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I don't eat whole grains. That is one of the foods I had to stop eating when I found out I had CKD. Tomatoes and tomato sauce was another and I just stopped eating it. That is until a member of this community gave me a suggestion to puree roasted red peppers and use that as a substitute. It works great and many things can be substituted for with a little creativity.

Anyone with CKD has to make a choice about switching to a kidney-friendly meal plan or not. It's your life and your health. I made the choice and I do miss some foods. I'd much rather give up some foods and continue to live a healthier lifestyle than not giving up some foods, especially out of habit, and diminishing my ability to do the things I like and enjoy.

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Thanks for that. I've just been so stuck on eating lots of whole grains, beans, nuts, tomatoes and other things to try to protect my heart that I think I needed somebody to tell me its okay to start giving them up to protect my kidneys. I guess I need to stop thinking that the two organs are at war with one another and start just plain thinking more...

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WOW!! We have a miscommunication. Please re-read what I said. You have gotten it backward. When I found out that I had CKD and the heart issues, I stopped eating the stuff that was good for my heart but bad for the kidneys. That doesn't mean that I let my heart suffer. It meant I had to find other things that would help my heart AND not hurt my kidneys. I can live with bad kidneys. I can't live with a bad heart. You have to find a balance where what you eat is good for both the heart and kidneys. It may require you to restructure your lifestyle and diet but you have to do that. You can't live well by ignoring both organs or hurting one over the other. I need to take a daily dose of 81 milligrams of aspirin. Good for my heart but not good for the kidneys. That's a choice I had to make to protect the heart and deal with the NSAID issue and kidney disease. Regarding food, I gave up the heart-healthy foods that were bad for my kidneys. I had to replace them with foods that were good for both heart and kidneys.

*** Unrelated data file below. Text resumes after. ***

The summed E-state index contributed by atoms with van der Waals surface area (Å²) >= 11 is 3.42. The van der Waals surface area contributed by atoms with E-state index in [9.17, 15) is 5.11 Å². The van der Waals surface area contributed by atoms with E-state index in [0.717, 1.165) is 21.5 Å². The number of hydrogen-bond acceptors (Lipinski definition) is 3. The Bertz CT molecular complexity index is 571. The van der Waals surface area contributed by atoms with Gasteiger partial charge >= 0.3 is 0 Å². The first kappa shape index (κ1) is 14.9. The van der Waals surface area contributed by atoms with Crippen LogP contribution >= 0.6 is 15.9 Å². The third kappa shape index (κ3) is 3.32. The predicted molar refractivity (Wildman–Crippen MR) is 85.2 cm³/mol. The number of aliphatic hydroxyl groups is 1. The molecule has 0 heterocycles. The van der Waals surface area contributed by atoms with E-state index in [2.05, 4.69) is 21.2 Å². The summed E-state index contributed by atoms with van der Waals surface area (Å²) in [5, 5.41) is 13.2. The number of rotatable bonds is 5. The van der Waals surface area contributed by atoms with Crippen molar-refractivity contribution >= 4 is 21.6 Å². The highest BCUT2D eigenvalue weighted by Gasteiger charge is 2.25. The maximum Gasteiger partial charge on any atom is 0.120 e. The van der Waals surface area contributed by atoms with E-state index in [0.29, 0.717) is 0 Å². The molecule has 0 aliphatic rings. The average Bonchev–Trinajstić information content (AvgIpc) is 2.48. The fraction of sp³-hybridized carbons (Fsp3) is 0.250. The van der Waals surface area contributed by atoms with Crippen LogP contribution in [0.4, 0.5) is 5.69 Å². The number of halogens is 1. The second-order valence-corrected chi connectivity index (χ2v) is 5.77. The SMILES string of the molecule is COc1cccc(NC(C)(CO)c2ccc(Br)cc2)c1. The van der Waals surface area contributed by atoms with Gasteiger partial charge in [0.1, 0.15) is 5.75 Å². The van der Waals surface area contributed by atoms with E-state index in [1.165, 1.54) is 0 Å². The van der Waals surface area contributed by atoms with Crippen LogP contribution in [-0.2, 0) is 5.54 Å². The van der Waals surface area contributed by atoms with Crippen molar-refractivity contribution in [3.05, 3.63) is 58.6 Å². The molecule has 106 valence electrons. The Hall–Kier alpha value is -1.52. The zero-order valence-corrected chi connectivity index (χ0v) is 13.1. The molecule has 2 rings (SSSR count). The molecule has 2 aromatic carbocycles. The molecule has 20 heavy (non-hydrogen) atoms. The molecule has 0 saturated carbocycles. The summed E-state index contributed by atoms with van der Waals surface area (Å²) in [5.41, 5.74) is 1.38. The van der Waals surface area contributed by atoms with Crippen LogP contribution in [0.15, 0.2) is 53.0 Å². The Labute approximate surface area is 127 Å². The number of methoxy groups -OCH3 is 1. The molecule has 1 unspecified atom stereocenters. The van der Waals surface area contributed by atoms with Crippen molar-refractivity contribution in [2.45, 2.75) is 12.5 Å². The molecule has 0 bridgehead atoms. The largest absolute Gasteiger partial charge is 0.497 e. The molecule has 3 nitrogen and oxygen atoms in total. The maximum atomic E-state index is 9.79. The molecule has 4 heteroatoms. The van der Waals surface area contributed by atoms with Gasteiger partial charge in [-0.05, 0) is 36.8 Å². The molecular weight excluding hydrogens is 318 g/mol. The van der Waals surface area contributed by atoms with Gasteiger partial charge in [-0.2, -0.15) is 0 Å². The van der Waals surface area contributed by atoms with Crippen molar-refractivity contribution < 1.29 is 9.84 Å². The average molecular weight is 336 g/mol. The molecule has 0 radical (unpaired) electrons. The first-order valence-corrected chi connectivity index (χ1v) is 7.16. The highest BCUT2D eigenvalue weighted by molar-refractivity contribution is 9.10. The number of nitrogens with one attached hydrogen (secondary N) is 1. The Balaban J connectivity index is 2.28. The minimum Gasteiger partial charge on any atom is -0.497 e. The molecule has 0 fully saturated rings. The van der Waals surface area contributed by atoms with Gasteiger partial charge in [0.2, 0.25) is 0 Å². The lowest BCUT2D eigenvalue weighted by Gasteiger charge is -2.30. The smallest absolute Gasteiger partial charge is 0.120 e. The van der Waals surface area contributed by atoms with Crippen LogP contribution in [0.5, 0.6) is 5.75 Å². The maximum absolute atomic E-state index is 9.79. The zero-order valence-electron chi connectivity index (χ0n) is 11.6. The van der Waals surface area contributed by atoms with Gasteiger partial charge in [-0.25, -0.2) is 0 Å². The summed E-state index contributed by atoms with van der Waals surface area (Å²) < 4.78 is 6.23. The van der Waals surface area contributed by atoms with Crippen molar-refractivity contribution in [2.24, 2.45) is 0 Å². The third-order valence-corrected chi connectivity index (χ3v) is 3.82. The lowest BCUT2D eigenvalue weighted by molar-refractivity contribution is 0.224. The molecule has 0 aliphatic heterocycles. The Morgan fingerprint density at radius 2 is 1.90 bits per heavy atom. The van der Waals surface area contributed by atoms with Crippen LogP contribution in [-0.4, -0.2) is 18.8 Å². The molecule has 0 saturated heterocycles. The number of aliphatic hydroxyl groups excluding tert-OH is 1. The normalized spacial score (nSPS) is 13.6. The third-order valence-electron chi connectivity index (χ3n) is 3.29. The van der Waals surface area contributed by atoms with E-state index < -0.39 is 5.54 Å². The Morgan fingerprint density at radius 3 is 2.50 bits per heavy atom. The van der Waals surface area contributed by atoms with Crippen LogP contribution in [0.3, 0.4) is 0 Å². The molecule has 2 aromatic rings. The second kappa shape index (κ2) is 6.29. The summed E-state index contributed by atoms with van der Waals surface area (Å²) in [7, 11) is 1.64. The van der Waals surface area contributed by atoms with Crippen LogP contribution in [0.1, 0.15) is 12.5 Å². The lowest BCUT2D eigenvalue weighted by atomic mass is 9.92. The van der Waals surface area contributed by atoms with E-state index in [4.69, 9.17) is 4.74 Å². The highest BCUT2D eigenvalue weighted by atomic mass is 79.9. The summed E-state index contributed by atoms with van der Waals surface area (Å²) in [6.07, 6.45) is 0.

The balance is not easy and sometimes the choices are difficult but necessary. Don't hurt one organ at the expense of another regarding your diet. There are always options. Medicines are where you may have to make the choice like I did.

My apologies if I misled you on that post, it was not my intent. Again, best of luck.

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I think we both meant exactly the same thing. I meant that I need to give up some of the heart healthy things that are bad for my kidneys and start thinking about what things will either be good for both or be good compromises between the two. I didn't mean abandon my heart. I meant stop obsessing about a strict heart healthy diet and move forward trying to balance the two. The one thing I clearly cannot do is to freeze in place...

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I give my mom COQ10... good for both heart and kidneys, from what I've read.